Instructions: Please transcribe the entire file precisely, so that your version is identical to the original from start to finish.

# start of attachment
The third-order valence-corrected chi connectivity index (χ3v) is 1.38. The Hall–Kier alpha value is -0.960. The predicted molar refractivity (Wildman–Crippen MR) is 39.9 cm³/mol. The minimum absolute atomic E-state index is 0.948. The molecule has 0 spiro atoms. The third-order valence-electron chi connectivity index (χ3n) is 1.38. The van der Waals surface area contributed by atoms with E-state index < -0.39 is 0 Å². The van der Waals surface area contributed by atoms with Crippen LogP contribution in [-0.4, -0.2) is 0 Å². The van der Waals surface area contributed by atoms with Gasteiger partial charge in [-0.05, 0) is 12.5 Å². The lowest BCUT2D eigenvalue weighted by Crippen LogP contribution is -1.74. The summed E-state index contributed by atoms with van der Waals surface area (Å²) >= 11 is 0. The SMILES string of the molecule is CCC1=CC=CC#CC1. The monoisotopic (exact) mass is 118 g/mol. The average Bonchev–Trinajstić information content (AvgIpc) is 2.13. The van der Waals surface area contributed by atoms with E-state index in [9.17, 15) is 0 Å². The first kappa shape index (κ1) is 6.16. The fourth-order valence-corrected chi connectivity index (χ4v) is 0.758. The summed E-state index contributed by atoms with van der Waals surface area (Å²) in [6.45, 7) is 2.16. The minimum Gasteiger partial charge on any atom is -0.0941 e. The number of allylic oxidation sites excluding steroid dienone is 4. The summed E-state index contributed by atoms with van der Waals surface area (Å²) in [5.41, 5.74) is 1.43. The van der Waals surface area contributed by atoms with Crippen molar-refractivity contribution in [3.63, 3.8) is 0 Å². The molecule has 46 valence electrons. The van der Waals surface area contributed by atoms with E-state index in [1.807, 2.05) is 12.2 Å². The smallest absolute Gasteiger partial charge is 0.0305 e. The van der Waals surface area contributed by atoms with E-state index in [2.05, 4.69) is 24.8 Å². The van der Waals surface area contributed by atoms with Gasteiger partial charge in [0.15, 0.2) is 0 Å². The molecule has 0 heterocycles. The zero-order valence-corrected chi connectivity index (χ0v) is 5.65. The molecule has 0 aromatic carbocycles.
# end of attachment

The third-order valence-corrected chi connectivity index (χ3v) is 1.38. The Hall–Kier alpha value is -0.960. The predicted molar refractivity (Wildman–Crippen MR) is 39.9 cm³/mol. The minimum absolute atomic E-state index is 0.948. The molecule has 0 spiro atoms. The third-order valence-electron chi connectivity index (χ3n) is 1.38. The van der Waals surface area contributed by atoms with E-state index < -0.39 is 0 Å². The van der Waals surface area contributed by atoms with Crippen LogP contribution in [-0.4, -0.2) is 0 Å². The van der Waals surface area contributed by atoms with Gasteiger partial charge in [-0.05, 0) is 12.5 Å². The lowest BCUT2D eigenvalue weighted by Crippen LogP contribution is -1.74. The summed E-state index contributed by atoms with van der Waals surface area (Å²) >= 11 is 0. The SMILES string of the molecule is CCC1=CC=CC#CC1. The monoisotopic (exact) mass is 118 g/mol. The average Bonchev–Trinajstić information content (AvgIpc) is 2.13. The van der Waals surface area contributed by atoms with E-state index in [9.17, 15) is 0 Å². The first kappa shape index (κ1) is 6.16. The fourth-order valence-corrected chi connectivity index (χ4v) is 0.758. The summed E-state index contributed by atoms with van der Waals surface area (Å²) in [6.45, 7) is 2.16. The minimum Gasteiger partial charge on any atom is -0.0941 e. The number of allylic oxidation sites excluding steroid dienone is 4. The summed E-state index contributed by atoms with van der Waals surface area (Å²) in [5.41, 5.74) is 1.43. The van der Waals surface area contributed by atoms with Crippen molar-refractivity contribution in [3.63, 3.8) is 0 Å². The molecule has 46 valence electrons. The van der Waals surface area contributed by atoms with E-state index in [1.807, 2.05) is 12.2 Å². The smallest absolute Gasteiger partial charge is 0.0305 e. The van der Waals surface area contributed by atoms with E-state index in [2.05, 4.69) is 24.8 Å². The van der Waals surface area contributed by atoms with Gasteiger partial charge in [0.15, 0.2) is 0 Å². The molecule has 0 heterocycles. The zero-order valence-corrected chi connectivity index (χ0v) is 5.65. The molecule has 0 aromatic carbocycles.